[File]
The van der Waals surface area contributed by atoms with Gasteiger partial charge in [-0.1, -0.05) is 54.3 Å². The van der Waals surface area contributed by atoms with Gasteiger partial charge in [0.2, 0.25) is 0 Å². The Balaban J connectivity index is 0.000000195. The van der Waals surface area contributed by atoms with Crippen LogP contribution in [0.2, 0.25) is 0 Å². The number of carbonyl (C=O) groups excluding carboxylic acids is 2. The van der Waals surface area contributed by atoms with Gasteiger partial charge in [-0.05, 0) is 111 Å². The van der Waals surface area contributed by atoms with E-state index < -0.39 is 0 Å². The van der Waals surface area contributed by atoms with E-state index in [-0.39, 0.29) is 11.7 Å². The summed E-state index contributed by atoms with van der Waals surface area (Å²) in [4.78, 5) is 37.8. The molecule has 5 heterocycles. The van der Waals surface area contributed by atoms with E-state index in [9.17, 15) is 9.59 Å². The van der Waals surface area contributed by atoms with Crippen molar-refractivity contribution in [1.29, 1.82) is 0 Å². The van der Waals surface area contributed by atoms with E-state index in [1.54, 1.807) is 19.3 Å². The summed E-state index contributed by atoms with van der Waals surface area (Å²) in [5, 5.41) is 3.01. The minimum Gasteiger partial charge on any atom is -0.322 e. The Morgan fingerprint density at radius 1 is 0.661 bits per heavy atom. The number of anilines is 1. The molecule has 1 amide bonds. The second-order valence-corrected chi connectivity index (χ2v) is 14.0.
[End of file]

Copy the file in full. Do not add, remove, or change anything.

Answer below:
The van der Waals surface area contributed by atoms with Gasteiger partial charge in [-0.1, -0.05) is 54.3 Å². The van der Waals surface area contributed by atoms with Gasteiger partial charge in [0.2, 0.25) is 0 Å². The Balaban J connectivity index is 0.000000195. The van der Waals surface area contributed by atoms with Crippen LogP contribution in [0.2, 0.25) is 0 Å². The number of carbonyl (C=O) groups excluding carboxylic acids is 2. The van der Waals surface area contributed by atoms with Gasteiger partial charge in [-0.05, 0) is 111 Å². The van der Waals surface area contributed by atoms with E-state index < -0.39 is 0 Å². The van der Waals surface area contributed by atoms with E-state index in [-0.39, 0.29) is 11.7 Å². The summed E-state index contributed by atoms with van der Waals surface area (Å²) in [4.78, 5) is 37.8. The molecule has 5 heterocycles. The van der Waals surface area contributed by atoms with E-state index in [9.17, 15) is 9.59 Å². The van der Waals surface area contributed by atoms with Crippen molar-refractivity contribution in [1.29, 1.82) is 0 Å². The van der Waals surface area contributed by atoms with E-state index in [1.54, 1.807) is 19.3 Å². The summed E-state index contributed by atoms with van der Waals surface area (Å²) in [5, 5.41) is 3.01. The minimum Gasteiger partial charge on any atom is -0.322 e. The Morgan fingerprint density at radius 1 is 0.661 bits per heavy atom. The number of anilines is 1. The molecule has 1 amide bonds. The second-order valence-corrected chi connectivity index (χ2v) is 14.0.